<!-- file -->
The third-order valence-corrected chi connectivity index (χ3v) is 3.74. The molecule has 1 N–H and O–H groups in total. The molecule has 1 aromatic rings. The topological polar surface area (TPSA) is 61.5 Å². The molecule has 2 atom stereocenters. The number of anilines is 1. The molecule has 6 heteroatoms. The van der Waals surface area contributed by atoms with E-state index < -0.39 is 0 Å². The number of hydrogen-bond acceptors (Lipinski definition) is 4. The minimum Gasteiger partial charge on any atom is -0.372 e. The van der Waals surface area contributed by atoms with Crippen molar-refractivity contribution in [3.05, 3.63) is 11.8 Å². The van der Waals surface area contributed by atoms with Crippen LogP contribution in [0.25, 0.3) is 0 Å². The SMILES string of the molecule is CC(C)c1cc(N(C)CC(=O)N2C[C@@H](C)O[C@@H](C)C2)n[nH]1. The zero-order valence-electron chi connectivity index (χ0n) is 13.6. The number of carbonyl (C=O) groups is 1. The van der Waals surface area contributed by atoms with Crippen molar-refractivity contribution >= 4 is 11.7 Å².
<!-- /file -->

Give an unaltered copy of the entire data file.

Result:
The third-order valence-corrected chi connectivity index (χ3v) is 3.74. The molecule has 1 N–H and O–H groups in total. The molecule has 1 aromatic rings. The topological polar surface area (TPSA) is 61.5 Å². The molecule has 2 atom stereocenters. The number of anilines is 1. The molecule has 6 heteroatoms. The van der Waals surface area contributed by atoms with E-state index < -0.39 is 0 Å². The number of hydrogen-bond acceptors (Lipinski definition) is 4. The minimum Gasteiger partial charge on any atom is -0.372 e. The van der Waals surface area contributed by atoms with Crippen molar-refractivity contribution in [3.05, 3.63) is 11.8 Å². The van der Waals surface area contributed by atoms with Crippen LogP contribution in [0.25, 0.3) is 0 Å². The SMILES string of the molecule is CC(C)c1cc(N(C)CC(=O)N2C[C@@H](C)O[C@@H](C)C2)n[nH]1. The zero-order valence-electron chi connectivity index (χ0n) is 13.6. The number of carbonyl (C=O) groups is 1. The van der Waals surface area contributed by atoms with Crippen molar-refractivity contribution >= 4 is 11.7 Å².